If the studios can't do these things in the near term, I predict that a "Seamless" 2nd screen app (Fanhattan, M-GO, BuddyTV) will come along shortly that will "catalog" my digital collection and combine that with the sources of subscription and rental services, and further combine that with my Cable/Telco/Satellite provider program line-up and a slick recommendation / Discovery engine (DigitalSmiths) that includes my social network "likes', and consumers will have the tools to reduce their "purchase" of physical and digital content to only what they need, when they need it...this is a race that Discovery, Social networks, and 2nd Screen might just win.



Friday, March 16, 2012

Converting your physical disc library to a digital locker

There has been a significant amount of press this week around the Wal*Mart announcement to provide consumers the ability to get UltraViolet digital copies of their existing Blu-rays and DVDs starting on April 16th.  The concept for the consumer is that your bring your collection (minus Disney movies) into the store and they do some magic and create digital copies in your digital locker to be accessed through your Vudu account online.  They perform this service for you for a mere $2 per DVD (presumably then generating a non-HD digital copy) and $5 per Blu-ray disc (presumably for the HD digital copy).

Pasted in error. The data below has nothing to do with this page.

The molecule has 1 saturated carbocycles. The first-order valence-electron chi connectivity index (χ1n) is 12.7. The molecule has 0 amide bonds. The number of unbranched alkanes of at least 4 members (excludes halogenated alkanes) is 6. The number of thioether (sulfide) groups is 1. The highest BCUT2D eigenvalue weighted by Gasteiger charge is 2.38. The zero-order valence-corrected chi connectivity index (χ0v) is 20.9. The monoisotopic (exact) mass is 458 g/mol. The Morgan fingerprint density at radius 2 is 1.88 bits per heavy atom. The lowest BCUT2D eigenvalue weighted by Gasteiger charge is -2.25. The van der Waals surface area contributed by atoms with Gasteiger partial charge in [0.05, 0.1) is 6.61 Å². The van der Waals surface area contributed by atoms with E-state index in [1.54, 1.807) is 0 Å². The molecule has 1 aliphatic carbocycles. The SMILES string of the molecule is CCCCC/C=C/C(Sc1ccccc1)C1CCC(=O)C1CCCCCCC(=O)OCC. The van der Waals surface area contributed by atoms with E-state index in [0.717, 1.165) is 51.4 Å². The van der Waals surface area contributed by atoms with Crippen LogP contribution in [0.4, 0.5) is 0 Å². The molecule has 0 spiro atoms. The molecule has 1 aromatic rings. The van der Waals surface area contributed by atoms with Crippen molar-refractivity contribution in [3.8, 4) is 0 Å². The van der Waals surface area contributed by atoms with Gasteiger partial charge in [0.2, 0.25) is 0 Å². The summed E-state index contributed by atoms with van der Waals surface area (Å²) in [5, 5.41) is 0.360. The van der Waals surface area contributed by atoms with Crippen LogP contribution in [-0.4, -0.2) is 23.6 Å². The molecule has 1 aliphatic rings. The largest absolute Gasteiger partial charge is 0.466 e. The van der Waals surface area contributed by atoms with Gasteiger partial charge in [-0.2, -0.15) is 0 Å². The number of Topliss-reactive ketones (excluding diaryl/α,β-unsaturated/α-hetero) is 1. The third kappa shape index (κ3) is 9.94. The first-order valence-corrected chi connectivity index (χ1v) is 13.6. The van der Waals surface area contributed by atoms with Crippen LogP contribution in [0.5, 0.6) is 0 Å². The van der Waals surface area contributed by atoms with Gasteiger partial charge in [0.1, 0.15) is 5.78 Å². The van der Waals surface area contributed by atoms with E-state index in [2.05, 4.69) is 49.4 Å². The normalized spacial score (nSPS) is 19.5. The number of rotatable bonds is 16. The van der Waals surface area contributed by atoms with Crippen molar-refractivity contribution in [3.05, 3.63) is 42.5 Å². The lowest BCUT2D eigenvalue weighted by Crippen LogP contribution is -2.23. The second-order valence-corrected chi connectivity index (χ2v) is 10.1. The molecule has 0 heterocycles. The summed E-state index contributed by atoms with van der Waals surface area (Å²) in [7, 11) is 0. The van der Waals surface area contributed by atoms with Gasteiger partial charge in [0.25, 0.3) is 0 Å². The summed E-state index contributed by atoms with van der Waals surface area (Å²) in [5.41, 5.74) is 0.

Does this sound like a deal to anyone or does it sound like the consumers are getting the short end of the stick?

A few things to think about first:
  • Apple does not support Ultraviolet, so you will not be able to view your converted library on your iPad or AppleTV.
  • There will be content gaps.  Disney does not currently support Ultraviolet, and there will be many other smaller studios that don't yet support them either (the other 5 majors do).  I am curious to see how this will be handled on April 16th at your local Wal*Mart store.